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Frederick Mei testifies about ‘the Oyster Bay way’

" data-access="metered" data-pid="1.18103120" data-videobyline="News 12 Long Island" data-ppubdate="2018-04-17" data-onairtalent="" poster="!/httpImage/image.jpg_gen/derivatives/landscape_1280/image.jpg" data-alt="Frederick Mei, a former Oyster Bay deputy town" controls> Frederick Mei, a former Oyster Bay deputy town

Frederick Mei, a former Oyster Bay deputy town attorney, admitted Monday to taking bribes from restaurateur Harendra Singh and another contractor as part of what he described as the "pay-to-play nature" of conducting business in the Republican-controlled town. And on Monday night, Newsday's Joye Brown appeared on News 12 to share her inside-the-courtroom perspective. Credit: News 12 Long Island

This story was reported by Nicole Fuller, Robert E. Kessler, Bridget Murphy, Emily Ngo and Andrew Smith. It was written by Ngo.

Frederick Mei, a former Oyster Bay deputy town attorney, admitted Monday to taking bribes from restaurateur Harendra Singh and another contractor as part of what he described as the “pay-to-play nature” of conducting business in the Republican-controlled town.

Assistant U.S. Attorney Lara Treinis Gatz asked Mei, who took the stand in the federal corruption trial of former Nassau County Executive Edward Mangano, his wife Linda and former Oyster Bay Town Supervisor John Venditto, if he was familiar with the expression “the Oyster Bay way.”

Mei responded: “To me, it’s a phrase used to discuss the pay-to-play nature of the town.”

Mei, who pleaded guilty to accepting bribes from Singh in exchange for helping him secure town-guaranteed loans, said the GOP wielded outsized influence in Oyster Bay.

A job candidate has to — at a minimum — be a registered Republican to get one of the approximately 1,100 posts with the town and they have to go to GOP fundraisers, Mei said.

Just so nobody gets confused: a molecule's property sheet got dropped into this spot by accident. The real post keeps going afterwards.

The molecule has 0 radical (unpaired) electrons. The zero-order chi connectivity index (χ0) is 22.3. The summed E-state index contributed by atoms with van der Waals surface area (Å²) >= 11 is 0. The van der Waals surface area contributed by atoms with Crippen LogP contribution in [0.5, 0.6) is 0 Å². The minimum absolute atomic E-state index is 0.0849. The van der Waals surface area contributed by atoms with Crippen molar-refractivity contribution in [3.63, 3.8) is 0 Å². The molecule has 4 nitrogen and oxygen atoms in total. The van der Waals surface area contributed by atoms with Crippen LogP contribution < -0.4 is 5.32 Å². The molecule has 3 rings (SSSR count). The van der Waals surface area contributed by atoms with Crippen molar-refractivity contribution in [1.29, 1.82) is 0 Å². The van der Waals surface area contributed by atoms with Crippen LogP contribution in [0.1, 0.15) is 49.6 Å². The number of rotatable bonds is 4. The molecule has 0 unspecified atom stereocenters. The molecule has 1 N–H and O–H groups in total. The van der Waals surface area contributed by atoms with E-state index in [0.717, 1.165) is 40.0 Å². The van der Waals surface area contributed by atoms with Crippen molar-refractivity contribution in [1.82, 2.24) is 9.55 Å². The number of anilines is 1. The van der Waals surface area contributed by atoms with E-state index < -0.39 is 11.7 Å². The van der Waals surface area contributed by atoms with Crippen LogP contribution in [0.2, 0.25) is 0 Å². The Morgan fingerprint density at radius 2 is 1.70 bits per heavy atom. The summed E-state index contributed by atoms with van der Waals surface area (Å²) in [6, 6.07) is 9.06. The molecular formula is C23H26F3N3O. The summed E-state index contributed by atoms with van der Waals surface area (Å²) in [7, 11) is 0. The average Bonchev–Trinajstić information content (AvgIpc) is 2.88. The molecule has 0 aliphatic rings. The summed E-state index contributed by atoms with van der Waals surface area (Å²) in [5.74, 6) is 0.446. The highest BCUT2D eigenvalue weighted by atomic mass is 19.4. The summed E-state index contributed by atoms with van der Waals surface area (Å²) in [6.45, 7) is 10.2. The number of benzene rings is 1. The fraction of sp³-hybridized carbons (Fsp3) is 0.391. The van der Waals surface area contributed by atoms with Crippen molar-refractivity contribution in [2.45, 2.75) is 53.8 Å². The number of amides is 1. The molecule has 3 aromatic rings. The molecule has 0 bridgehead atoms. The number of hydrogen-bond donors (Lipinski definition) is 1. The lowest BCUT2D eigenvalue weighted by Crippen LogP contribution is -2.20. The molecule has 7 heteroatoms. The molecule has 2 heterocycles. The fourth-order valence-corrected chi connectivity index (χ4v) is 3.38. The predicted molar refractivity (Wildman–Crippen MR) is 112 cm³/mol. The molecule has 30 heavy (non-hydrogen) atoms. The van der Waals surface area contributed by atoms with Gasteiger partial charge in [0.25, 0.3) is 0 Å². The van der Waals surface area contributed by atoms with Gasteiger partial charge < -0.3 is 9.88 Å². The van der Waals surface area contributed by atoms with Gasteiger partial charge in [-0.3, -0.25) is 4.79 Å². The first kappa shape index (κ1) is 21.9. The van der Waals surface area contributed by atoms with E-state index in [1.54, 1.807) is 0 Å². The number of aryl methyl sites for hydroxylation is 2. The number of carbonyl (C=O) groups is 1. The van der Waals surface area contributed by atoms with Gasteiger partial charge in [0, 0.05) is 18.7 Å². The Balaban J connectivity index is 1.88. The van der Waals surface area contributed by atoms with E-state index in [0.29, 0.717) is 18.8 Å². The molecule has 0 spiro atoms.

“Pretty much do whatever you have to do in furtherance of the Republican Party,” Mei said.

His testimony recalled similar testimony four weeks ago from Singh, who said he learned early in his career to join the “club” of local Republicans for his restaurants to thrive.

Singh knew more than most how to get what he needed, Mei said. He was “spreading money around” and giving free meals to officials, Mei said.

“He treated people like VIPs, so in turn they treated him like a VIP,” Mei said.

“You could say he almost had keys to the town,” Mei said.

Singh, 59, of Laurel Hollow, has testified that he provided Mangano and Venditto with perks including free meals, free vacations for Mangano, a no-show job for Mangano’s wife, Linda, that paid a total $450,000 and free limousine services for Venditto, his aides, his family members and their guests.

Singh said that, in exchange, he received hundreds of thousands of dollars in county contracts and millions of dollars in town-guaranteed loans.

Mangano, 56, of Bethpage, and Venditto, 68, of North Massapequa, face charges including conspiracy to commit federal program bribery and honest-services wire fraud, extortion for Mangano and securities fraud for Venditto.

Linda Mangano, 54, of Bethpage is charged with conspiracy to obstruct justice, obstruction of justice and making false statements to the FBI.

All three have pleaded not guilty.

Their corruption trial is in its sixth week in Central Islip.

Mei, 58, of Bayville, like Singh, took a plea deal and is cooperating with prosecutors.

Mei wore an FBI wire for several months and some of the conversations he secretly captured have played in court.

Gatz asked Mei if he was aware of who else in town government got gifts or favors from Singh. Mei said Singh told him that he paid for fishing trips for Rich Betz, commissioner of parks and then public works, and let him eat for free at his restaurants; Mei said Singh told him he built John Venditto a conference room in the basement of H.R. Singletons in Bethpage, Singh’s flagship restaurant. Singh said he also provided Venditto with free car service, he said. Mei also testified Singh told him town board member Anthony Macagnone got a discounted wedding at the Woodlands, as well as town board member Joseph Muscarella. Mei also said Singh told him Nassau Republican Chairman Joseph Mondello received two discounted weddings, and deputy town supervisor Leonard Genova got car service for himself and family.